The 605-litre boot is also vast, while an electric boot is handily included as standard to aid easy access. 

Engines

All RSQ8s feature the same 4.0-litre biturbo V8 engine, which produces a monstrous 592bhp and 800Nm of torque. That enables a rather rapid 0-60mph time of 3.6 seconds, while the top speed is electronically limited to 155mph. 

Quattro all-wheel-drive is also included, with power being delivered by an eight-speed automatic gearbox. 

Running costs

Perhaps the biggest disadvantage to the RSQ8 is its high running costs, though they’re to be expected on a car of this type and no worse than what you’d get from rivals. 

Audi claims it will return just 21.1mpg, while CO2 emissions of 301g/km are some of the highest of any new car on sale today. Road tax for the first five years after initial registration is £565, too, though it will drop to £145 thereafter. 

Things to look out for<

Given the RSQ8 is relatively new and rare, not a huge amount is known about its reliability. That said, we have little evidence to suggest it shouldn’t be dependable. As with any performance car of this status, maintenance and servicing needs to be followed rigorously, and can’t be neglected. 

Rivals

You might think the market for hugely powerful premium SUVs is narrow, but that is far from the case. Key rivalries come from BMW with its X6 M Competition and Mercedes-Benz with its AMG GLC 63 S. The Range Rover Sport SVR also puts up a good fight, while if you have more budget to blow, take a look at the Lamborghini Urus, Aston Martin DBX and Bentley Bentayga Speed. 

Depreciation

A model like the RSQ8 is a magnet for depreciation, and there are certainly huge savings to be had on nearly-new models. With five-figure discounts available on examples that are less than a year old. 

Which RSQ8 to pick

Cheapest to buy when new

RS Q8 TFSI Quattro 5dr Tiptronic Rs Q8

Most MPG

RS Q8 TFSI Quattro 5dr Tiptronic Rs Q8

Fastest model (0-60)

RS Q8 TFSI Quattro 5dr Tiptronic Rs Q8

Trims explained

Three trim levels are available on the RSQ8, with all benefiting from an impressive amount of kit. Equipment highlights and prices are as follows.

RSQ8

Standard equipment on the RSQ8 includes 22-inch alloy wheels, adaptive air suspension, all-wheel steering, HD Matrix LED headlights, an electric boot and heated and ventilated electric Valcona leather seats. You also get mutlicoloured LED interior lighting, two touchscreens, a large digital dial screen and a 10-speaker sound system. It also features keyless entry and start, a reversing camera, cruise control and autonomous emergency braking.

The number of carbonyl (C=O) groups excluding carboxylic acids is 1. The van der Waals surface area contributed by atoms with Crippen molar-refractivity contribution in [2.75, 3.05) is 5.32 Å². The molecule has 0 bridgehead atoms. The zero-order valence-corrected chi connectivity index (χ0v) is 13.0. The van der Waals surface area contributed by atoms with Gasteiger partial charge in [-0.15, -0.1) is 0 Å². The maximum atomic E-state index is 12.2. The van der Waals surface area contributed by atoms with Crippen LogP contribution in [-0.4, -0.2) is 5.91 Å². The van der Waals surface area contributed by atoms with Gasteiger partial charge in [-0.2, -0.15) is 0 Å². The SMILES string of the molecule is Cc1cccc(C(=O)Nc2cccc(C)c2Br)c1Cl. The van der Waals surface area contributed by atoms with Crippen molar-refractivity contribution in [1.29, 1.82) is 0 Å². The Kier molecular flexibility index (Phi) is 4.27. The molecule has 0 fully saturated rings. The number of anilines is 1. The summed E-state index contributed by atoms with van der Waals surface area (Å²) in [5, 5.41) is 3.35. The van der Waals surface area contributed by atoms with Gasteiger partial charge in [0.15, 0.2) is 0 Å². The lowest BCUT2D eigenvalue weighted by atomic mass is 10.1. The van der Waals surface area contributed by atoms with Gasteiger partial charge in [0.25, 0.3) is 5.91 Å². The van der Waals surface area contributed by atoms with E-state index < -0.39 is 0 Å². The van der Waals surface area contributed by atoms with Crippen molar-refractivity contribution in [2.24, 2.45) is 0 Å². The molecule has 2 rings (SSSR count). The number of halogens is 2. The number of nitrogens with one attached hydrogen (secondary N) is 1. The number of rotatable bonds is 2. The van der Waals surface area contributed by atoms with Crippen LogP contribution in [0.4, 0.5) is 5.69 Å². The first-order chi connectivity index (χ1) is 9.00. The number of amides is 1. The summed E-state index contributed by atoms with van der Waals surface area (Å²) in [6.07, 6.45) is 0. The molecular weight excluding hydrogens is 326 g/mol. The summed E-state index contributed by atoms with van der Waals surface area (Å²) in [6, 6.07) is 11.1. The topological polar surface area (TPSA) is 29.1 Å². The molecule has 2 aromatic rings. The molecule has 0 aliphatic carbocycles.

From £105,370

Carbon Black

If you want something that looks a bit stealthier, you should choose the Carbon Black, which as its name suggests, gets black carbon styling for the grille, side sills and door mirrors. Inside, it benefits from an extended leather and Alcantara pack, a leather flat-bottomed steering wheel and carbon interior inlays. You also get large 23-inch gloss black alloy wheels, gloss black badges and an RS sports exhaust system.

From £115,870

Vorsprung

At the top of the range of the Vorsprung, which features an exceptionally long list of features. Highlights included heated rear seats, a panoramic sunroof, electric closing doors, 23-inch diamond-cut alloy wheels and massaging front seats. It also features a black styling kit, a black Alcantara headlining, a head-up display and a Bang & Olufsen sound system. A huge list of driver assistance technology is also included such as a 360-degree camera system, park assist, rear cross traffic assist and adaptive cruise control to name just a few features.

From £123,170

Summary

  1. Audi’s flagship SUV
  2. Hugely powerful V8 engine
  3. Blistering performance…
  4. Accompanied by steep running costs
  5. Roomy interior
  6. Very good to drive
  7. Premium and luxurious interior
  8. Loads of standard equipment
  9. Hugely expensive to buy
  10. A worthy flagship for Audi